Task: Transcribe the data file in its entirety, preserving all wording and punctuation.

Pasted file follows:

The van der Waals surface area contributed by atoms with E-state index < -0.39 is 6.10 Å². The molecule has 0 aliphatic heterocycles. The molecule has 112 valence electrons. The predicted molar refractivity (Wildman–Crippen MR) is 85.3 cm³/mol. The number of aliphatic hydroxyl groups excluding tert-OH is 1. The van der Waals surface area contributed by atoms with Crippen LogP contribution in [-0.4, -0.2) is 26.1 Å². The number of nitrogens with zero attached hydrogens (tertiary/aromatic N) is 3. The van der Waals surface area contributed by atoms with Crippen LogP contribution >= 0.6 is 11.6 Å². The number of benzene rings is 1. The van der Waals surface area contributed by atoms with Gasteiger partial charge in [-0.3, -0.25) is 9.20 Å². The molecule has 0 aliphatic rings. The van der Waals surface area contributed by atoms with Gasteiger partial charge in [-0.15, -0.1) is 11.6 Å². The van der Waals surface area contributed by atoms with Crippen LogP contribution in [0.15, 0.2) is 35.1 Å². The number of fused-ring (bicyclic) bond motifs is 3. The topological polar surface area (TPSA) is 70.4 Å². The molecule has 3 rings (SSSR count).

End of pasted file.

The van der Waals surface area contributed by atoms with E-state index < -0.39 is 6.10 Å². The molecule has 0 aliphatic heterocycles. The molecule has 112 valence electrons. The predicted molar refractivity (Wildman–Crippen MR) is 85.3 cm³/mol. The number of aliphatic hydroxyl groups excluding tert-OH is 1. The van der Waals surface area contributed by atoms with Crippen LogP contribution in [-0.4, -0.2) is 26.1 Å². The number of nitrogens with zero attached hydrogens (tertiary/aromatic N) is 3. The van der Waals surface area contributed by atoms with Crippen LogP contribution >= 0.6 is 11.6 Å². The number of benzene rings is 1. The van der Waals surface area contributed by atoms with Gasteiger partial charge in [-0.3, -0.25) is 9.20 Å². The molecule has 0 aliphatic rings. The van der Waals surface area contributed by atoms with Gasteiger partial charge in [-0.15, -0.1) is 11.6 Å². The van der Waals surface area contributed by atoms with Crippen LogP contribution in [0.15, 0.2) is 35.1 Å². The number of fused-ring (bicyclic) bond motifs is 3. The topological polar surface area (TPSA) is 70.4 Å². The molecule has 3 rings (SSSR count).